“Wait a minute,” Smith said. “I got a relief pitcher with a purse?”

Mutual interest between Cubs legends and everyday fans defined the inaugural Chicago Cubs Fantasy Camp that took place Aug. 8-9 at Wrigley Field. On the 8th, campers had signed one-day contracts with Cubs general manager Jim Hendry.

fantasycampcontractsign.JPGSmith joined Randy Hundley, Billy Williams, Rick Sutcliffe and Ernie Banks to show 32 camp participants the basics of hitting, pitching and fielding before the campers split up into four teams and faced off tournament-style.

“There’s a lot of ability here,” Sutcliffe said. “There are some guys out here that are ready to get after it.”

Team Williams beat Team Banks 15-3 to take the day’s crown. Frank Cascella (below) was Team Williams MVP and Overall MVP.

cacella2small.jpgCascella, who moonlights as a Wrigley Field tour guide on the weekends and won his ticket from a radio show contest, was nevertheless blown away when he stepped “between the foul lines” on Monday morning.

“I didn’t want to say this to my wife, but it was up there with my kid being born for sure,” he said. “One of the best feelings ever… I had to fight back some emotion.”

The camp’s youngest player, 11-year-old Brian Brady (above with Hendry), was named the Defensive Player of the Day. 

fantasycamphundley.JPG

 

 

 

AJ Karstens, who hit the day’s only homer, was Team Banks MVP and the Long Ball Award winner. Josh Silver was Team Sutcliffe MVP while Chris Donaldson took the award for Team Smith.

Chatting with and learning from old pros was a treat for the campers.

“It feels so easy,” participant Chris Donaldson said. “The staff just makes us feel like we’re ballplayers. That’s all we could ask.”

Members of the triumphant Team Williams squad all were rewarded with bats engraved with their names. Tim Creed wrapped up his experience with a phrase uttered many times during the day: “It’s a dream come true.”

–Joe O’Donnell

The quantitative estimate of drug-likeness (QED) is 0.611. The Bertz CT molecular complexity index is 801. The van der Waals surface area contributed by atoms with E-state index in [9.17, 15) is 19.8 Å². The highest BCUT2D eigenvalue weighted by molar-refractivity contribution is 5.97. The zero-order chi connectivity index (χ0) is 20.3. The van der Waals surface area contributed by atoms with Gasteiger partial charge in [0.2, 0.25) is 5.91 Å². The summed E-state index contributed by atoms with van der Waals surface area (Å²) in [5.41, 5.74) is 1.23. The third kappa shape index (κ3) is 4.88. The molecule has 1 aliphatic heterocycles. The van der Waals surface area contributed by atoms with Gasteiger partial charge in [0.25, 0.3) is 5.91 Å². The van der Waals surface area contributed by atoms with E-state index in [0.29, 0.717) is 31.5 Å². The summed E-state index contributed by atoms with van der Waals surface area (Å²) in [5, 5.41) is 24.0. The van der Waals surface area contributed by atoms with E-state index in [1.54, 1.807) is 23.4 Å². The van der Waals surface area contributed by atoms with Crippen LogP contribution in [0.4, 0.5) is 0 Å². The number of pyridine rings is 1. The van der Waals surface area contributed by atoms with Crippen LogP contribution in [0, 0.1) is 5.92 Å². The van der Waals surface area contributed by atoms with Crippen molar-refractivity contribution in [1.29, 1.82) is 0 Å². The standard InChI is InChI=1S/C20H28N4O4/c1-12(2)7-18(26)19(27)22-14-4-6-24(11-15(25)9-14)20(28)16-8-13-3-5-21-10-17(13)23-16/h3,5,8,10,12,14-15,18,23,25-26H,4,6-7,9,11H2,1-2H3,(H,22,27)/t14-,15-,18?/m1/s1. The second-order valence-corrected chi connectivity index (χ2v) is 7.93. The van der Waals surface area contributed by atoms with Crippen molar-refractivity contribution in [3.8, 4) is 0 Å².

Ahoy, Captain!

Thumbnail image for Thumbnail image for INSIDE THE IVY LOGO.jpgA little rain doesn’t scare a captain. Captain Morgan himself was standing on tables, chanting and throwing out free t-shirts as fans packed into his new club at Wrigley Field this morning.

Located down the rightfield concourse where the Friendly Confines Caf used to be, the Captain Morgan Club is a state-of-the-art garden establishment boasting the best amenities the stadium has to offer, including indoor/outdoor seating, removable windows, and more than 25 wide-screen TVs. The club opened today and is the Cubs’ first year-around operation.

“What we heard over and again was there isn’t a great facility [other than the Stadium Club] for me if I’m a business season ticket holder to bring clients and find a place to eat and make it in the ballpark before the national anthem is finished,” said Cubs President Crane Kenney. “And wouldn’t it be great if
dormers.JPGthere were public
spaces [Wrigley Field]? We have the Stadium Club, but it is a members club. But there isn’t really a place for the public to gather, and that’s what we’re trying to offer.”

It all started back in late-January when workers were beginning the process of removing and relocating all the dedicated brick pavers in the area along Addison Street near the Day of Game Tickets windows. Not many of us in the front office actually knew what was going on, frankly.

But when news of an establishment being created started to circulate, Vine Line decided to inquire. Indeed, Kenney was quite forthcoming about what was going in and when we asked him to elaborate it was the first time we were made aware of the Captain Morgan Club.

“Go up and down Clark Street and you see that this is the entertainment zone for a certain age group. It is an exciting place to be on game days and even non-game days, when we

girders.JPGdon’t play,” Kenney said. “So now we’re going to actively participate in the buzz that in a way, we’ve created and a lot of these businesses have smartly capitalized on. We’re getting into the game.”

After the brick pavers were relocated to just in front of the main entrance under Wrigley Field’s marquee, the construction crew began installing the wrought-iron fencing, girders for the dormers–see above–(they look a lot like the one’s at the top of Wrigley, don’t they?) and they even gave the old tree a little trim, removing some of its more extended branches.

The Club is run by Harry Caray’s Restaurant Group.

I am told that the Captain himself is wandering around the Club with his “Morganettes.” It should be an interesting debut for Wrigley Field’s first year-round establishment.

Just heard behind me in the hall way, a meeting of Cubs legends, as Mr. Cub Ernie Banks and Rick Sutcliffe bumped into each other. It’s always interesting to hear Cubs heroes chat with each other. Players always talk in this sort of mutual admiration type-speak. You can really understand that they appreciate each other and the business of baseball.

–Mike Huang and Kelsey Peters

Follow

Get every new post delivered to your Inbox.

Join 6,814 other followers